• The workspace is split horizontally into left and right halves. The left half hosts Firefox window A. The right half is a stacked layout, with Firefox window B and a terminal emulator over it.

How do I actually do this in i3? I spent hours trying to figure this out for even the initial fix.

From a clean session, out-of-the-box i3 config (Mod1 is normally Alt):

  • Start a terminal (Mod1+Return). You have a terminal spanning the whole desktop.
  • Start Firefox from said terminal ($ firefox &). Now you have two windows side by side; terminal and Firefox window A.
  • In the Firefox window A, press Ctrl+n. Now you have three windows side by side: terminal, Firefox A, Firefox B.
  • Switch to the terminal window by whatever means. Mouse is okay. Mod1+Left twice is another way.
  • Split the terminal window vertically (Mod1+v) or horizontally (Mod1+h). Visually, the bottom or right border of the terminal window lights up.
  • Switch to the Firefox window B. Again, mouse is fine, Mod1+Right twice is another way.
  • Move the Firefox window B into the split container with the terminal (Mod1+Shift+Left twice). Now you have three windows in a nested split layout: terminal on top left, Firefox B on bottom left, and Firefox A on the right.
  • Switch the left half to stacked layout (Mod1+s). Now you have the desired layout: stack of terminal and Firefox B on the left, and Firefox A on the right.
  • Use Mod1+Left and Mod1+Right to switch between screen halves, and Mod1+Up and Mod1+Down to switch between stacked windows. Alternatively, click on window title bars to activate them.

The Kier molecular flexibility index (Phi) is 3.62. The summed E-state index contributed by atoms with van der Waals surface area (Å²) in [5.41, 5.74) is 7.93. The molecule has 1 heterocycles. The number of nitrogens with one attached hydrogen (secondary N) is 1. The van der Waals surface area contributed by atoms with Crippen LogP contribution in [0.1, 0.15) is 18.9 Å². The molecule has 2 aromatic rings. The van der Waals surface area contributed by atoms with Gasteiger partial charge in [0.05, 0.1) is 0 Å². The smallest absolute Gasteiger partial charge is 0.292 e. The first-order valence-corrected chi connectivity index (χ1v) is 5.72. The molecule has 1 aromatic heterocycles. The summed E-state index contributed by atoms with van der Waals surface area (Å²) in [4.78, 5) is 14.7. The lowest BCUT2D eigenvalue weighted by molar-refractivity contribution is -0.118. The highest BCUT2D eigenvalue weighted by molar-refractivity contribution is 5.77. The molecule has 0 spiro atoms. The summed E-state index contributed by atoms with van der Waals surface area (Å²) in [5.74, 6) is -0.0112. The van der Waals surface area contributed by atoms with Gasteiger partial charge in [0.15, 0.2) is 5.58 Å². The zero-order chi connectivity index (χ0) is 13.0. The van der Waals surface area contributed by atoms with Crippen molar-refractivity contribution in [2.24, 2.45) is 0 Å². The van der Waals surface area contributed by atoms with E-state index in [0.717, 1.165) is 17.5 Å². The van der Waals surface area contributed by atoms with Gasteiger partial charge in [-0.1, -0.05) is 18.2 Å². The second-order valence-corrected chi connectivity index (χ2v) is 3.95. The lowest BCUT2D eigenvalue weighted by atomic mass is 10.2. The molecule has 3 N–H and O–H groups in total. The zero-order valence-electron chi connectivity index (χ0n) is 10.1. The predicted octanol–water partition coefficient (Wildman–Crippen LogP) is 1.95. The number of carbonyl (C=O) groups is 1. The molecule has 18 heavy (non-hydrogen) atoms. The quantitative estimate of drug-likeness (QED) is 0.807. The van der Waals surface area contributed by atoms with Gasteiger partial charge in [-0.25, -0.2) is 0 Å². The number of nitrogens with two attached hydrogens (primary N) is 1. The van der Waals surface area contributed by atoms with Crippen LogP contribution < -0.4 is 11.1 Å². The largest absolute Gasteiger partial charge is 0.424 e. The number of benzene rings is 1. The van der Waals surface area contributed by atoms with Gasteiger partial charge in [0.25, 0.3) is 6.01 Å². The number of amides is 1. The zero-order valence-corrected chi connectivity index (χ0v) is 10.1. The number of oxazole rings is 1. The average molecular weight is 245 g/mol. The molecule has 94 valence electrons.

(I have actually tested this recipe in Xephyr started as Xephyr -br -ac -noreset -screen 1024x800 :1; DISPLAY=:1 i3 -c /etc/i3/config. That starts a separate X session in a window, without ruining your working desktop and/or personal i3 config.)

OK, thanks everyone. I can confirm that the issue with split screens (where one window stays visible/unminimized, but never gets focused, and the other one (though last focused and thus expected location for new tabs) is minimized as a consequence of being in i3's stacked/tabbed view with a terminal) is fixed by the second patch, but not by the first.

I just landed the second patch in bug 1529577 (in fact, before the comments here that said this wasn't completely fixed...). That patch is more invasive (it removes minimization handling completely, relying only on window activation itself) and will affect mac/windows/non-tiling-linux-wms more than the minimal patch I landed here. I split them up so we can keep track of them separately.

Given that the minimal patch that is already in nightly does improve things a bit (e.g. the workspace thing that Ciprian mentioned), I'll keep the beta uplift request for that. I'll CC you on 1529577 and ping you once there's a nightly build with that patch available to check that it works for you.

Thanks again for the help in diagnosing this.

Flags: needinfo?(yurivkhan)

Comment on attachment 9042551 [details]
Bug 1509847 - only move minimized windows behind unminimized ones, r?dao

Fix for regression from 64, has test coverage, verified in nightly.
OK for uplift for beta 11.

Attachment #9042551 - Flags: approval-mozilla-beta? → approval-mozilla-beta+
Whiteboard: [qa-triaged]

User Agent: Mozilla/5.0 (X11; Linux x86_64; rv:66.0) Gecko/20100101 Firefox/66.0
Build ID: 20190225143245

Verified as fixed on Beta 11 using Ubuntu 16.04 LTS.

Flags: qe-verify+
Whiteboard: [qa-triaged]